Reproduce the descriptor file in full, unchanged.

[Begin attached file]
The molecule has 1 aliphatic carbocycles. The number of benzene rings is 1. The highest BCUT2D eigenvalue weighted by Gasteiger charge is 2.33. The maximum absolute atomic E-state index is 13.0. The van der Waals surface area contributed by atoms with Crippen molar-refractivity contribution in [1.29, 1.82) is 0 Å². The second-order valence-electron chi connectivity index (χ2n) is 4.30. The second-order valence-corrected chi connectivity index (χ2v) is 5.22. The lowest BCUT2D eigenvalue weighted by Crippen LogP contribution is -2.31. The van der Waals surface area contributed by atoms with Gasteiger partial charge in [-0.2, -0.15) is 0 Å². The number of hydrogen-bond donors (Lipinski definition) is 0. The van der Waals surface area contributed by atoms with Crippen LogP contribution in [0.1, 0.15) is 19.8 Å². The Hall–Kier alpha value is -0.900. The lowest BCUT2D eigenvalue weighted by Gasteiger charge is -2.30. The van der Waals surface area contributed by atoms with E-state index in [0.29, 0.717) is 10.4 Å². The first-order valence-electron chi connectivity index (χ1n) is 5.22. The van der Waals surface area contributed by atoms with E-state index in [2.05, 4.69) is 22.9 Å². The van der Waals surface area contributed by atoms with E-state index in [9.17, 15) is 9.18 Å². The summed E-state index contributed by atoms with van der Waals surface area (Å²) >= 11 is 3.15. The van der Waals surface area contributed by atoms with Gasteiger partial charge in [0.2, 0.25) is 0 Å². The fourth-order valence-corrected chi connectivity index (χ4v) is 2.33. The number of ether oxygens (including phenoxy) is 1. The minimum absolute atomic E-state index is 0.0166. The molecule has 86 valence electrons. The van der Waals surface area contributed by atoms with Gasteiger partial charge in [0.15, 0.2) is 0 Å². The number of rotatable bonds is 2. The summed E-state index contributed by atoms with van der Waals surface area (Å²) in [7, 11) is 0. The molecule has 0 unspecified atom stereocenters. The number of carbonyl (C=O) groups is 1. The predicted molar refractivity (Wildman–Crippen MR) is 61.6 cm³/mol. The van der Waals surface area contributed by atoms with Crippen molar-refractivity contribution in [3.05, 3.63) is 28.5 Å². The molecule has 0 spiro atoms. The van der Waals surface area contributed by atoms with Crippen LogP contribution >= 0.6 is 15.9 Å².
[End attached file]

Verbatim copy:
The molecule has 1 aliphatic carbocycles. The number of benzene rings is 1. The highest BCUT2D eigenvalue weighted by Gasteiger charge is 2.33. The maximum absolute atomic E-state index is 13.0. The van der Waals surface area contributed by atoms with Crippen molar-refractivity contribution in [1.29, 1.82) is 0 Å². The second-order valence-electron chi connectivity index (χ2n) is 4.30. The second-order valence-corrected chi connectivity index (χ2v) is 5.22. The lowest BCUT2D eigenvalue weighted by Crippen LogP contribution is -2.31. The van der Waals surface area contributed by atoms with Gasteiger partial charge in [-0.2, -0.15) is 0 Å². The number of hydrogen-bond donors (Lipinski definition) is 0. The van der Waals surface area contributed by atoms with Crippen LogP contribution in [0.1, 0.15) is 19.8 Å². The Hall–Kier alpha value is -0.900. The lowest BCUT2D eigenvalue weighted by Gasteiger charge is -2.30. The van der Waals surface area contributed by atoms with E-state index in [0.29, 0.717) is 10.4 Å². The first-order valence-electron chi connectivity index (χ1n) is 5.22. The van der Waals surface area contributed by atoms with E-state index in [2.05, 4.69) is 22.9 Å². The van der Waals surface area contributed by atoms with E-state index in [9.17, 15) is 9.18 Å². The summed E-state index contributed by atoms with van der Waals surface area (Å²) >= 11 is 3.15. The van der Waals surface area contributed by atoms with Gasteiger partial charge in [0.2, 0.25) is 0 Å². The fourth-order valence-corrected chi connectivity index (χ4v) is 2.33. The number of ether oxygens (including phenoxy) is 1. The minimum absolute atomic E-state index is 0.0166. The molecule has 86 valence electrons. The van der Waals surface area contributed by atoms with Gasteiger partial charge in [0.15, 0.2) is 0 Å². The number of rotatable bonds is 2. The summed E-state index contributed by atoms with van der Waals surface area (Å²) in [7, 11) is 0. The molecule has 0 unspecified atom stereocenters. The number of carbonyl (C=O) groups is 1. The predicted molar refractivity (Wildman–Crippen MR) is 61.6 cm³/mol. The van der Waals surface area contributed by atoms with Crippen molar-refractivity contribution in [3.05, 3.63) is 28.5 Å². The molecule has 0 spiro atoms. The van der Waals surface area contributed by atoms with Crippen LogP contribution >= 0.6 is 15.9 Å².